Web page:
US Supreme Court’s slow pace on immunity makes Trump trial before election unlikely

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Donald Trump’s bid for criminal immunity from prosecution for trying to overturn his 2020 election loss is set to be decided on Monday by the US Supreme Court. But however it rules, the court already has helped the former president in his effort to avoid trial before the Nov. 5 election.

The ruling from the court, whose 6-3 conservative majority includes three justices appointed by Trump, will be released 20 weeks after he sought relief from the justices. The timeline of the ruling likely does not leave enough time for Special Counsel Jack Smith to try Trump on the federal four-count indictment obtained last August and for a jury to reach a verdict before voters head to the polls.

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“The amount of delay that has resulted has made it almost impossible to get the case to trial before the election,” said George Washington University law professor Randall Eliason, a former federal prosecutor. “The court should have treated it with much more urgency than it did.”

Trump is the Republican candidate challenging Democratic President Joe Biden in a 2020 election rematch. He is the first former US president to be criminally prosecuted, and already has been convicted in a case in New York state court involving hush money paid to a porn star before the 2016 election. If he regains the presidency, Trump could try to force an end to the special counsel’s case or potentially pardon himself for any federal crimes.

The Supreme Court already has handed Trump important victories.

On Friday, it raised the legal bar for prosecutors pursuing obstruction charges in the federal election subversion case against Trump and defendants involved in the Jan. 6, 2021, attack on the Capitol. In March, the court threw out a judicial decision that had disqualified Trump from the presidential primary ballot in Colorado.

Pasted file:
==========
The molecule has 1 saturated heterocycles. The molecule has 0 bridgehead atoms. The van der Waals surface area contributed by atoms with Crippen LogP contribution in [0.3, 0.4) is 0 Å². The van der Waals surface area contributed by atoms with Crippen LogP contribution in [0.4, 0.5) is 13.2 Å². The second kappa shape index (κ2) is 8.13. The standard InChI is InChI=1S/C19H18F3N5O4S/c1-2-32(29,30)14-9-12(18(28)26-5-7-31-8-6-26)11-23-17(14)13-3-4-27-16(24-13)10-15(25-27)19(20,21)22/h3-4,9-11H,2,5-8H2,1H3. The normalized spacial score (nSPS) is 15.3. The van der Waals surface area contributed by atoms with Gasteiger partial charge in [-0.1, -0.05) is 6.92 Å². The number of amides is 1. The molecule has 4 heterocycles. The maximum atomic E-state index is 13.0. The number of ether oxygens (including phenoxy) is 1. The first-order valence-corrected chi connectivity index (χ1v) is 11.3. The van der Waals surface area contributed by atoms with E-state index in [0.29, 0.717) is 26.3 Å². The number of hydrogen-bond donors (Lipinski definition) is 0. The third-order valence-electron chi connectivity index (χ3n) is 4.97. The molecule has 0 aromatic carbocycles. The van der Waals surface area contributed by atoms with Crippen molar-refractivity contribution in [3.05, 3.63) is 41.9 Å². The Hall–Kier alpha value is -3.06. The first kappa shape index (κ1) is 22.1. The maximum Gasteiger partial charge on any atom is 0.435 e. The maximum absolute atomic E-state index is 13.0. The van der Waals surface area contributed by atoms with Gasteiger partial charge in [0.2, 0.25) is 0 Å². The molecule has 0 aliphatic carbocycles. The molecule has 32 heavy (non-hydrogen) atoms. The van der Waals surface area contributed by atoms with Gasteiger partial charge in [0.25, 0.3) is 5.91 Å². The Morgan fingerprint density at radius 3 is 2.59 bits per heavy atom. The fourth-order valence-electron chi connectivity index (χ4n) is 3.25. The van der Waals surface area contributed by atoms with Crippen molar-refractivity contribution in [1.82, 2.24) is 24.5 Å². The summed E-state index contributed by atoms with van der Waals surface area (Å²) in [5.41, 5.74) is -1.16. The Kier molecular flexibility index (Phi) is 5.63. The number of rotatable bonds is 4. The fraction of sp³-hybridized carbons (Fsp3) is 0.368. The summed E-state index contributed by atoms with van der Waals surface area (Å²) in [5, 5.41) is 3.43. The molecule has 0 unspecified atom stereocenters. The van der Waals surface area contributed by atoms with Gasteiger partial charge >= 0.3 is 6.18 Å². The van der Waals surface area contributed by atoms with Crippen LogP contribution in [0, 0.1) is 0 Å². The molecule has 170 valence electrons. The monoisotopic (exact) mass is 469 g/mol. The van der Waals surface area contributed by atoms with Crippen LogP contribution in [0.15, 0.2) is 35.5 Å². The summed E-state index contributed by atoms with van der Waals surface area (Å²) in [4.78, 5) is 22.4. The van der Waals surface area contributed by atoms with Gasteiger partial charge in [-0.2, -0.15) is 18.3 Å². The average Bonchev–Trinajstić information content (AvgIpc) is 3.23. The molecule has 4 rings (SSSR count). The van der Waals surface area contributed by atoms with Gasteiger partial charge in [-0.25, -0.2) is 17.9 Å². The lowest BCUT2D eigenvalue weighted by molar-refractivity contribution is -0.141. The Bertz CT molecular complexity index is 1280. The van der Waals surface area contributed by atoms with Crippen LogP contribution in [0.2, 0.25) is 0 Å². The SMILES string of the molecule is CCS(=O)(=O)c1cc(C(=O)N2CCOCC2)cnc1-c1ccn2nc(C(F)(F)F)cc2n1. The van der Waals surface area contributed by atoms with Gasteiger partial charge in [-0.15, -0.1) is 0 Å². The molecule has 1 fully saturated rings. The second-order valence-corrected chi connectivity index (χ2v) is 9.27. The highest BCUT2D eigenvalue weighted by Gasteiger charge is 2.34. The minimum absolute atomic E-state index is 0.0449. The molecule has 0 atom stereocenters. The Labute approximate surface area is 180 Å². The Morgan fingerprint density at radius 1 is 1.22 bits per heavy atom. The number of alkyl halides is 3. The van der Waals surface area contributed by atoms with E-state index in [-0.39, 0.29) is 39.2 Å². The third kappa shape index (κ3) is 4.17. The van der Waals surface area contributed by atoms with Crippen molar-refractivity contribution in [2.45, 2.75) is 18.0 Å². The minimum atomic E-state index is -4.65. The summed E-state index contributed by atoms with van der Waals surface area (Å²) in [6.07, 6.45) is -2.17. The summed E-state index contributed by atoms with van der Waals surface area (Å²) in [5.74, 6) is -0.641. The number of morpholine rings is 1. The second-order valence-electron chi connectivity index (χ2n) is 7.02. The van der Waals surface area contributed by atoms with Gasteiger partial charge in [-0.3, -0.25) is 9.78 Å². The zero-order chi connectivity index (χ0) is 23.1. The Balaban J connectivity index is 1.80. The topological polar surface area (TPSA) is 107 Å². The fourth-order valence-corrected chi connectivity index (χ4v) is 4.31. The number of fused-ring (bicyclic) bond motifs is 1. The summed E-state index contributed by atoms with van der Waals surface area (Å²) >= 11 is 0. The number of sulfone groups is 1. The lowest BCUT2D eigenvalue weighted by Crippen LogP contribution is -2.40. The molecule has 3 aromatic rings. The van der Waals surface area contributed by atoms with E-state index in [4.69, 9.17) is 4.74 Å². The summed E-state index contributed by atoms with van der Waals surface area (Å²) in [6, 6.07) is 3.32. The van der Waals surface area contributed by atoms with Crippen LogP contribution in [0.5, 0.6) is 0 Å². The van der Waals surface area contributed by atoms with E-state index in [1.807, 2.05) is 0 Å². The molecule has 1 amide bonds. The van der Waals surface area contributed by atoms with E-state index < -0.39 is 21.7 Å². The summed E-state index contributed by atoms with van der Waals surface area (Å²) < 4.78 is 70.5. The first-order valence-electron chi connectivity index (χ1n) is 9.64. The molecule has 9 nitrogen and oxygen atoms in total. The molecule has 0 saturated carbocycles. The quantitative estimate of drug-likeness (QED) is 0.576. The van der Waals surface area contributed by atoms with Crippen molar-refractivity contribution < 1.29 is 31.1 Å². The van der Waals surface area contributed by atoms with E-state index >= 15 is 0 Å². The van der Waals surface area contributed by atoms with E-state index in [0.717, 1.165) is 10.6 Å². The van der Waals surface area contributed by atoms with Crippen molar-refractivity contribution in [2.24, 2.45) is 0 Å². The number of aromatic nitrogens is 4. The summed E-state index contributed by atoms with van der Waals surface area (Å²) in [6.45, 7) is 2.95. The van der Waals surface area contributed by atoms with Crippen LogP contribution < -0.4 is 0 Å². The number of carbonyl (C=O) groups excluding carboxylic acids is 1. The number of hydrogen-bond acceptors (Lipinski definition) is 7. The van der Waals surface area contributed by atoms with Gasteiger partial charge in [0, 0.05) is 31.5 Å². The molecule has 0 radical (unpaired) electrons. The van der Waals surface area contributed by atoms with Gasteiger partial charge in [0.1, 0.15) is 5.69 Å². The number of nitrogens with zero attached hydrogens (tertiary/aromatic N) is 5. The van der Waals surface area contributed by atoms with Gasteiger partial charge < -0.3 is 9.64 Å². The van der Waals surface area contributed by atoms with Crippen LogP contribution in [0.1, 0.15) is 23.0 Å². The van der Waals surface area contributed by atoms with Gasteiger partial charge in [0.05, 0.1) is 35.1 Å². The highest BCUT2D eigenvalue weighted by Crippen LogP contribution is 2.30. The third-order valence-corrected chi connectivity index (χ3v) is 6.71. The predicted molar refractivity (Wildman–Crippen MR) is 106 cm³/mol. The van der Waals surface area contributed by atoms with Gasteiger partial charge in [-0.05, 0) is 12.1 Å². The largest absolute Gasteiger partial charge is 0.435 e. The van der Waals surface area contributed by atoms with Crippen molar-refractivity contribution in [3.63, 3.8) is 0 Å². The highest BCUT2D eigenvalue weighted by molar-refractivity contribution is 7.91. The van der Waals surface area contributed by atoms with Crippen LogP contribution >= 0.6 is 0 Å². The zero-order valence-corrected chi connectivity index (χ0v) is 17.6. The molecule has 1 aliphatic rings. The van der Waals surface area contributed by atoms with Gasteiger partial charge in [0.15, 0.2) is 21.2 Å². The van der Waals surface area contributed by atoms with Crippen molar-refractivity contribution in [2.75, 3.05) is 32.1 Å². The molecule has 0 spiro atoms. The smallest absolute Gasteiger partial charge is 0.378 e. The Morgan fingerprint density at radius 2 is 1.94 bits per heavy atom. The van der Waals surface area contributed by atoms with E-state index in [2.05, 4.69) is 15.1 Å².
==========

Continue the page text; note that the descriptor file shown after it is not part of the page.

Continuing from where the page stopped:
The speed with which the court dispatched the Colorado case – quickly agreeing to decide it and ruling in Trump’s favor within a month of hearing arguments – contrasted with a sluggish pace in resolving Trump’s immunity bid that has been to his benefit.

Trump’s trial had been scheduled to start on March 4 before the delays over the immunity issue. Now no trial date is currently set. Trump has pleaded not guilty and called the case politically motivated.

“I don’t think that there is any way the case goes to trial before the election,” said Georgetown University law professor Erica Hashimoto. “Even if the Supreme Court were to affirm the lower courts and say that Trump does not have immunity, the trial court still has to decide a bunch of other legal issues.”

A slipping timelines

Smith, seeking to avoid trial delays, had asked the justices in December to perform a fast-track review after Trump’s immunity claim was rejected by US District Judge Tanya Chutkan. Trump opposed the bid. Rather than resolve the matter promptly, the justices denied Smith’s request and let the case proceed in a lower court, which upheld Chutkan’s ruling against Trump on Feb. 6.

After Trump sought Supreme Court relief on Feb. 12, more than 10 weeks elapsed before the justices would heard the case on April 25, their final day of arguments. And now the ruling will be issued on the final day of the term, nearly nine months after Trump first made a motion to dismiss the charges based on his claim of immunity.

If the Supreme Court rules that former presidents have some degree of criminal immunity - an approach some of the justices appeared to favor during arguments - it could delay the case further. Under one such scenario, the justices could order Chutkan to preside over a potentially time-consuming legal battle about whether certain allegations against Trump must be stricken before the case could advance to trial.

The trial judge also likely will have to decide what, if any, impact the Supreme Court’s decision to heighten the legal standard for prosecutors pursuing obstruction charges against a Jan. 6 defendant will have on Trump, who faces two charges under the same obstruction law.

Chutkan has previously indicated she would give Trump at least three months to prepare for a trial once the case returns to her courtroom. That timeline leaves only a narrow path for a trial to start in October, in the final weeks before the election. A trial so close to Election Day would almost certainly draw claims of election interference from Trump and his legal team.

“The court’s delay in deciding the immunity case has already given Donald Trump a huge win - the delay he sought to push his trial on election interference - and any verdict in the trial -until after the election,” University of Michigan law professor Leah Litman said.

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